Across the UK, at least 117 million tonnes of emissions were generated in 2018 through the creation of energy that was subsequently wasted.
That’s the shocking revelation from new research conducted by Schneider Electric, which calculates the amount of energy lost in generation and transmission processes or that was wasted due to inefficiencies in buildings, not taking into account emissions from energy lost in the food supply chain, industry or transport sectors.
The firm suggests the results of its examination of the sustainable behaviours, priorities and investments of 400 large businesses, 120 SMEs and 2,000 consumers. indicates “ambivalence towards energy waste permeates every facet of UK life”.
It notes although business leaders and consumers are aware energy is being wasted, they are taking no steps to change consumption or behaviour.
The report highlights despite the average energy bill for a large business totalling more than £11,000 per month and 100% of respondents believing their business wastes energy, 44% said that they hadn’t or didn’t know if they had implemented any energy-saving initiatives in the previous year.
This was worse among smaller firms, with 58% of SMEs reporting they hadn’t or didn’t know if they had implemented energy-saving initiatives, compared to 39% of large businesses – while around 40% of SMEs reported they don’t currently measure energy loss within their business, 14% of large businesses said they did.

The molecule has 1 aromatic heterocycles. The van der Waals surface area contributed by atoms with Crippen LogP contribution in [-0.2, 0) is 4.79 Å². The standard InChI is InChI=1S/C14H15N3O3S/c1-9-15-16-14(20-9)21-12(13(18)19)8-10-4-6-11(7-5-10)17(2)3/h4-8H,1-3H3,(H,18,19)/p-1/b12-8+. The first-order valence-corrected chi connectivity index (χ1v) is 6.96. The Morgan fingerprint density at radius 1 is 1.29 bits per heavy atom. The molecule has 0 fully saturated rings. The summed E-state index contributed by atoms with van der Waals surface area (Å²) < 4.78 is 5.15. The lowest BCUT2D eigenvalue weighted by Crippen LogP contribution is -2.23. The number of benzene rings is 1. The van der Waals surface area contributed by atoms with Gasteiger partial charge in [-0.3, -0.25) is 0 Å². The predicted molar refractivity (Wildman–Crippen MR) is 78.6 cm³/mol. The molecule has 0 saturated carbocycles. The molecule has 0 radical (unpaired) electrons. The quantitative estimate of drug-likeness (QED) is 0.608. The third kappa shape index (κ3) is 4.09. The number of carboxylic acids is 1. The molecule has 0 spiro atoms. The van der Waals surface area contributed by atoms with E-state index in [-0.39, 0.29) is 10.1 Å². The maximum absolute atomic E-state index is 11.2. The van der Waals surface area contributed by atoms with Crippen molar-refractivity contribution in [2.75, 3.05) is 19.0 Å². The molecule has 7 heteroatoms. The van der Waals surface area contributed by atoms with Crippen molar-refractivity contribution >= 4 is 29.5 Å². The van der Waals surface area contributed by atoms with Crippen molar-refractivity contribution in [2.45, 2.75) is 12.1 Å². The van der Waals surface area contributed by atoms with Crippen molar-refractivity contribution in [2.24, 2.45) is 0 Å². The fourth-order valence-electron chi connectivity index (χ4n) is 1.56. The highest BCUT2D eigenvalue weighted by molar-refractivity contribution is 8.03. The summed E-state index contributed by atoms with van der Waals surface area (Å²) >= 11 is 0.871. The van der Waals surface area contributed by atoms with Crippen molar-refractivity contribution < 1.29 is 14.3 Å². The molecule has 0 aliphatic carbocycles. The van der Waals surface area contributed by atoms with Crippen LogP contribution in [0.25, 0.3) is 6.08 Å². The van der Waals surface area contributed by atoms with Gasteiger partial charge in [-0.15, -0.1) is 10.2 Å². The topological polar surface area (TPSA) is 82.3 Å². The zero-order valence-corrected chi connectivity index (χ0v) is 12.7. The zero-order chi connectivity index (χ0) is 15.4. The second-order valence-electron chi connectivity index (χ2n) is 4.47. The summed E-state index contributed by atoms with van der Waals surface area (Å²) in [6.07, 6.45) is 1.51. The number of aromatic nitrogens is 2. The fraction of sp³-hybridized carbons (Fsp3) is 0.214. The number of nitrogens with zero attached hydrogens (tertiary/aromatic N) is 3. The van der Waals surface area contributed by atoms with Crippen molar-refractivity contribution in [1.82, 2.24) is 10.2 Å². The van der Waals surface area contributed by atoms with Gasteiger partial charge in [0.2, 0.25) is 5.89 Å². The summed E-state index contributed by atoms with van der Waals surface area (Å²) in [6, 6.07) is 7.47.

Cost seems to be a major reason why energy waste is not being tackled – 84% of businesses said they were “torn between the anticipated cost of tackling waste and doing the right thing”.
Mike Hughes, Zone President UK & Ireland, Schneider Electric, said: “We may not be able to see the impact energy waste is having on our planet as graphically as that of plastic waste in oceans or on beaches but it is clear that reducing waste energy has a significant role to play in reducing our emissions. Furthermore, it is an easy win.
“It doesn’t require the same level of investment, time or rely on future innovation that is needed to decarbonise our economy. Most importantly, the effects of reducing emissions from wasted energy could be felt immediately, buying us much needed time to tackle some of the harder measures that society will inevitably have to face.”